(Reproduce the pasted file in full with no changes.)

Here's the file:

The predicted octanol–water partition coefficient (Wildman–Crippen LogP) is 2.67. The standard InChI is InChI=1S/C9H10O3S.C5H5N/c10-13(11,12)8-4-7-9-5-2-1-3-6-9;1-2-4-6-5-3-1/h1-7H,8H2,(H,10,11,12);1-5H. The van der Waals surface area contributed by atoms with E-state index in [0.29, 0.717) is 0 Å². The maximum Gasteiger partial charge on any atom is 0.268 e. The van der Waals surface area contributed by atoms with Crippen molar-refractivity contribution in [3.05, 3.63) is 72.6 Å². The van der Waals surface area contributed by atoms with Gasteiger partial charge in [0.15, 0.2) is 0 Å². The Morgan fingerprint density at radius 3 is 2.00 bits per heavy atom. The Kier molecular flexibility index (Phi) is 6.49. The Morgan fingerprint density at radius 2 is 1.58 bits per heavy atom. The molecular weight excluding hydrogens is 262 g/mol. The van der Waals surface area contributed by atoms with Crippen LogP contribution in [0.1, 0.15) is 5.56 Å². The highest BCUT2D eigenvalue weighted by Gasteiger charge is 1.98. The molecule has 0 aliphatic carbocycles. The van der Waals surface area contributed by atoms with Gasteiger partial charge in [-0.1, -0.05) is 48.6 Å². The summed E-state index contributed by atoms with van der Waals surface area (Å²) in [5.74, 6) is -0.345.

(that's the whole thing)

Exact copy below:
The predicted octanol–water partition coefficient (Wildman–Crippen LogP) is 2.67. The standard InChI is InChI=1S/C9H10O3S.C5H5N/c10-13(11,12)8-4-7-9-5-2-1-3-6-9;1-2-4-6-5-3-1/h1-7H,8H2,(H,10,11,12);1-5H. The van der Waals surface area contributed by atoms with E-state index in [0.29, 0.717) is 0 Å². The maximum Gasteiger partial charge on any atom is 0.268 e. The van der Waals surface area contributed by atoms with Crippen molar-refractivity contribution in [3.05, 3.63) is 72.6 Å². The van der Waals surface area contributed by atoms with Gasteiger partial charge in [0.15, 0.2) is 0 Å². The Morgan fingerprint density at radius 3 is 2.00 bits per heavy atom. The Kier molecular flexibility index (Phi) is 6.49. The Morgan fingerprint density at radius 2 is 1.58 bits per heavy atom. The molecular weight excluding hydrogens is 262 g/mol. The van der Waals surface area contributed by atoms with Crippen LogP contribution in [0.1, 0.15) is 5.56 Å². The highest BCUT2D eigenvalue weighted by Gasteiger charge is 1.98. The molecule has 0 aliphatic carbocycles. The van der Waals surface area contributed by atoms with Gasteiger partial charge in [-0.1, -0.05) is 48.6 Å². The summed E-state index contributed by atoms with van der Waals surface area (Å²) in [5.74, 6) is -0.345.